In a piece for Canada's The Gazette that covers several items, The Gazette's classical music critic, Arthur Kaptainis, writes:
New from the normally reliable Amadeus Press is Wagner Moments, a compilation of testimonials by various celebrities, great and small, about Wagner and his operas. The book is too packed with middlebrow bilge to merit a recommendation (you would never know from her listless observations that Margaret Atwood is a famous author).
One revealing contrast, on opposite pages, is between a lyrical excerpt from the autobiography of C.S. Lewis and some off-the-cuff commentary from Michael Levine: "I have always found the whole subject of Wagner daunting and slightly irritating. All that high art scares me. It still does. I mean, how could anyone say that the Ring cycle is The Greatest Work of Art? ... Oh, please ... The works are long and bombastic and Wagner himself was, well, way too cocky if not extremely offensive ...."
Levine then half-heartedly concludes that "Wagner was attempting to paint a picture of the human soul." What makes all this noteworthy is not the content but the fact that the speaker was entrusted with the design of Canadian Opera Company Ring productions that opened the Four Seasons Centre in Toronto last September. They were ugly, cheap and incoherent.[*]
The No. 1 qualification of the modern opera director or designer? Disdain for opera.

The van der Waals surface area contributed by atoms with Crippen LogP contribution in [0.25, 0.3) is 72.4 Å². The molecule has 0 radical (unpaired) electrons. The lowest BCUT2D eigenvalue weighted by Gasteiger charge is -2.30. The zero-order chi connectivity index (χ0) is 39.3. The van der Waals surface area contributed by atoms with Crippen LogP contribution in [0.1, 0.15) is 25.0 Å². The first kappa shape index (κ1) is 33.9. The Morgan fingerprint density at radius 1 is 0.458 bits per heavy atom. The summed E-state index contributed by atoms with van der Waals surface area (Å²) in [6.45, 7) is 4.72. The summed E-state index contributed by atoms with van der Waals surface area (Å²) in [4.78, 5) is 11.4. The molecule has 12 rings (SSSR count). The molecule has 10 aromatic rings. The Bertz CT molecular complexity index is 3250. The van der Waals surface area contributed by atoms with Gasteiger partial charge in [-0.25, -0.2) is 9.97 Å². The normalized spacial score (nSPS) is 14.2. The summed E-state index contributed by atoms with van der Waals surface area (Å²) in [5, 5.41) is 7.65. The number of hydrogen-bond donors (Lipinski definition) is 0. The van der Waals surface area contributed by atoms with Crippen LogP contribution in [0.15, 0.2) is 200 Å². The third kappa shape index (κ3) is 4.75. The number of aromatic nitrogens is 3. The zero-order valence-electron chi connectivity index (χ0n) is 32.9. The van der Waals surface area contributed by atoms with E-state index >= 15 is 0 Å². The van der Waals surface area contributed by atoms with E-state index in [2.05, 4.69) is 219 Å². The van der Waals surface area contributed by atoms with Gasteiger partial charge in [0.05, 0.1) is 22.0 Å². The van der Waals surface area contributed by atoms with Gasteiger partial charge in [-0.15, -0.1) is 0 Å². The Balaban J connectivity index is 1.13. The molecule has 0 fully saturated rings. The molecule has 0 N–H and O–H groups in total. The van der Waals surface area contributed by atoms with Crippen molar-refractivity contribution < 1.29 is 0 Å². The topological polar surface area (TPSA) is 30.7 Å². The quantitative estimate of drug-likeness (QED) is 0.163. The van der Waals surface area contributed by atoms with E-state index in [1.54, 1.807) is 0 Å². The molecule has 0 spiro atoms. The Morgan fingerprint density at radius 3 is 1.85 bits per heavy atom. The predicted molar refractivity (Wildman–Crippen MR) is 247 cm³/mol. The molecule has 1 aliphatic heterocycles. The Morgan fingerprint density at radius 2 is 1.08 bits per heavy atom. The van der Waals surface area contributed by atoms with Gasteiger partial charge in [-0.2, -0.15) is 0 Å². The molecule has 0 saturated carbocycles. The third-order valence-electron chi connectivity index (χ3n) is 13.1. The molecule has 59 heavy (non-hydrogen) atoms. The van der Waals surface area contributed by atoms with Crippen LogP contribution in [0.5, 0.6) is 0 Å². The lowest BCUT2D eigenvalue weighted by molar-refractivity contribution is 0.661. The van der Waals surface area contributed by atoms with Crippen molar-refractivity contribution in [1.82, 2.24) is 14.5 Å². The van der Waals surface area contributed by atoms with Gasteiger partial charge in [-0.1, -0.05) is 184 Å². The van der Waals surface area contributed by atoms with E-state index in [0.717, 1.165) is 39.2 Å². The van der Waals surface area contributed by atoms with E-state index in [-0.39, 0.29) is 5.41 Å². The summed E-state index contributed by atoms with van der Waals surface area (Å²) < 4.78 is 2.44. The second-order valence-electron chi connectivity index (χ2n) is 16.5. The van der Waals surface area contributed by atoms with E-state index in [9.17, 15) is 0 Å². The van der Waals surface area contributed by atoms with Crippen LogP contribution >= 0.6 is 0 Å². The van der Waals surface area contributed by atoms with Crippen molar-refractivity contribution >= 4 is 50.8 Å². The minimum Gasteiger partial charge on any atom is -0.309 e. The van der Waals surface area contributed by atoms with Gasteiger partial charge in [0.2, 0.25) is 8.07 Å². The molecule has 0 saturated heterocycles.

Someone who meets those needs handsomely is Katharina Wagner, the composer's 29-year-old great-granddaughter. She made her directorial debut at Bayreuth last summer with a staging of Die Meistersinger that included topless dancers and a caricature of Wagner in his underpants.
Katharina is organizing a putsch to take over the festival from her 88-year-old father Wolfgang, who likes her and is willing to leave. Her accomplice is Christian Thielemann, music director of the Munich Philharmonic and thus something of a natural rival of Bavarian State Opera music director Kent Nagano. Indeed, these conductors formerly competed for funds in Berlin. All the same, Thielemann has mentioned Nagano as one of the guests he would like to bring to Bayreuth — assuming he gets the job.
Which he might not. Katharina's cousin Nike and half-sister Eva, both 62, are also bucking for the Bayreuth throne.
"I don't want to be uncharming," Katharina said, drawing attention to the fact that Bayreuth schedules are drawn up years in advance. "But it's a fact on the grounds of age (they) would not have the possibility to develop their own profile. As soon as they were given free rein to make their own mark, they would be way beyond pensionable age."
I think the Wagners should start blogging.
So should Arthur Kaptainis.
We love it!
* See this post for a sample.